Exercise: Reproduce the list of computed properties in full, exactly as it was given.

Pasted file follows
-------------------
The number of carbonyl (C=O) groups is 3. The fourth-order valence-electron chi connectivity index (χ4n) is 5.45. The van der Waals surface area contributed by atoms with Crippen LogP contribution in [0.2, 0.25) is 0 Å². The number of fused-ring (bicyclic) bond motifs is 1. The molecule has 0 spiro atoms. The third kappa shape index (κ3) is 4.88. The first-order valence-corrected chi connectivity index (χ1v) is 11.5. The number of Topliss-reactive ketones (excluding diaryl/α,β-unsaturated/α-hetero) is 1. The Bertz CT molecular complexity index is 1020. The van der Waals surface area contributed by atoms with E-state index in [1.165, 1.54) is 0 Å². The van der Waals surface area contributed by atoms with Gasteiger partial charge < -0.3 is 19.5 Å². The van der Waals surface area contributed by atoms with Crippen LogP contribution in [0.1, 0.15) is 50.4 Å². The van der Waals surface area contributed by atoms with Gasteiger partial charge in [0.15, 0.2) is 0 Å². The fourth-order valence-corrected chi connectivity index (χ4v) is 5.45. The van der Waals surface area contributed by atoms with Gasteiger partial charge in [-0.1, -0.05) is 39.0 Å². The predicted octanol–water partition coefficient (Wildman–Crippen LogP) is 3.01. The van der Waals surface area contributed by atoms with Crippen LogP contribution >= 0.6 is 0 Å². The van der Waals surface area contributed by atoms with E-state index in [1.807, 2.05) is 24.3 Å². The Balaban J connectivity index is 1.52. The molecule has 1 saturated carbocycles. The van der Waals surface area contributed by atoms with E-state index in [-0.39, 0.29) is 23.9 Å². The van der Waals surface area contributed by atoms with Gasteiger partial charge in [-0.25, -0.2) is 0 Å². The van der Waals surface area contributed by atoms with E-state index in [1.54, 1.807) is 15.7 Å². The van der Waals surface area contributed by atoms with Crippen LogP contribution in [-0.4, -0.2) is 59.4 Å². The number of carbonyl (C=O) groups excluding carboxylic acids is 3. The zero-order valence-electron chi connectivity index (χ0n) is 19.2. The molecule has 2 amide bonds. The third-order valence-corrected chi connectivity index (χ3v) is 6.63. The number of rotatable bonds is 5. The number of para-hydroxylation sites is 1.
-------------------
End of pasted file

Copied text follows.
The number of carbonyl (C=O) groups is 3. The fourth-order valence-electron chi connectivity index (χ4n) is 5.45. The van der Waals surface area contributed by atoms with Crippen LogP contribution in [0.2, 0.25) is 0 Å². The number of fused-ring (bicyclic) bond motifs is 1. The molecule has 0 spiro atoms. The third kappa shape index (κ3) is 4.88. The first-order valence-corrected chi connectivity index (χ1v) is 11.5. The number of Topliss-reactive ketones (excluding diaryl/α,β-unsaturated/α-hetero) is 1. The Bertz CT molecular complexity index is 1020. The van der Waals surface area contributed by atoms with E-state index in [1.165, 1.54) is 0 Å². The van der Waals surface area contributed by atoms with Gasteiger partial charge < -0.3 is 19.5 Å². The van der Waals surface area contributed by atoms with Crippen LogP contribution in [0.1, 0.15) is 50.4 Å². The van der Waals surface area contributed by atoms with Gasteiger partial charge in [0.15, 0.2) is 0 Å². The fourth-order valence-corrected chi connectivity index (χ4v) is 5.45. The van der Waals surface area contributed by atoms with Gasteiger partial charge in [-0.1, -0.05) is 39.0 Å². The predicted octanol–water partition coefficient (Wildman–Crippen LogP) is 3.01. The van der Waals surface area contributed by atoms with Crippen LogP contribution >= 0.6 is 0 Å². The van der Waals surface area contributed by atoms with E-state index in [1.807, 2.05) is 24.3 Å². The Balaban J connectivity index is 1.52. The molecule has 1 saturated carbocycles. The van der Waals surface area contributed by atoms with E-state index in [-0.39, 0.29) is 23.9 Å². The van der Waals surface area contributed by atoms with Gasteiger partial charge in [-0.25, -0.2) is 0 Å². The van der Waals surface area contributed by atoms with E-state index in [1.54, 1.807) is 15.7 Å². The van der Waals surface area contributed by atoms with Crippen LogP contribution in [-0.4, -0.2) is 59.4 Å². The number of carbonyl (C=O) groups excluding carboxylic acids is 3. The zero-order valence-electron chi connectivity index (χ0n) is 19.2. The molecule has 2 amide bonds. The third-order valence-corrected chi connectivity index (χ3v) is 6.63. The number of rotatable bonds is 5. The number of para-hydroxylation sites is 1.